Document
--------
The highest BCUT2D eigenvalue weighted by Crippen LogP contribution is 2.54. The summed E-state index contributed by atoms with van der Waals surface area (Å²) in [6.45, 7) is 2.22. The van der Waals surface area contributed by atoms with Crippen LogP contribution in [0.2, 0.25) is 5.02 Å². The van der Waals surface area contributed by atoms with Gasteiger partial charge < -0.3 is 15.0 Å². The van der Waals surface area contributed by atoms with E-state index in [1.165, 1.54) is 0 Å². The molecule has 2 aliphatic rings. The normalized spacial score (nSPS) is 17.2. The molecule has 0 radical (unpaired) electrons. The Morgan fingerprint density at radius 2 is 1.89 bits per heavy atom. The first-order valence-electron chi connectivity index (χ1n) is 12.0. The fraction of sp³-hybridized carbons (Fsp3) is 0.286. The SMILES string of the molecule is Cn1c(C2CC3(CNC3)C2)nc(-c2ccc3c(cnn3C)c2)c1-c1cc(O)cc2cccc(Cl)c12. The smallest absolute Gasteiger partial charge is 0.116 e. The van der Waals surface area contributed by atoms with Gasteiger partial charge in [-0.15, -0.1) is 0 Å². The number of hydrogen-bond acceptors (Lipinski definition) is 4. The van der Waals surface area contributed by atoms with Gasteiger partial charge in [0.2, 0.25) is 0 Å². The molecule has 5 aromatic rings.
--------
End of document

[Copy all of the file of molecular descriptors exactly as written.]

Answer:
The highest BCUT2D eigenvalue weighted by Crippen LogP contribution is 2.54. The summed E-state index contributed by atoms with van der Waals surface area (Å²) in [6.45, 7) is 2.22. The van der Waals surface area contributed by atoms with Crippen LogP contribution in [0.2, 0.25) is 5.02 Å². The van der Waals surface area contributed by atoms with Gasteiger partial charge < -0.3 is 15.0 Å². The van der Waals surface area contributed by atoms with E-state index in [1.165, 1.54) is 0 Å². The molecule has 2 aliphatic rings. The normalized spacial score (nSPS) is 17.2. The molecule has 0 radical (unpaired) electrons. The Morgan fingerprint density at radius 2 is 1.89 bits per heavy atom. The first-order valence-electron chi connectivity index (χ1n) is 12.0. The fraction of sp³-hybridized carbons (Fsp3) is 0.286. The SMILES string of the molecule is Cn1c(C2CC3(CNC3)C2)nc(-c2ccc3c(cnn3C)c2)c1-c1cc(O)cc2cccc(Cl)c12. The smallest absolute Gasteiger partial charge is 0.116 e. The van der Waals surface area contributed by atoms with Gasteiger partial charge in [-0.15, -0.1) is 0 Å². The number of hydrogen-bond acceptors (Lipinski definition) is 4. The van der Waals surface area contributed by atoms with Gasteiger partial charge in [0.2, 0.25) is 0 Å². The molecule has 5 aromatic rings.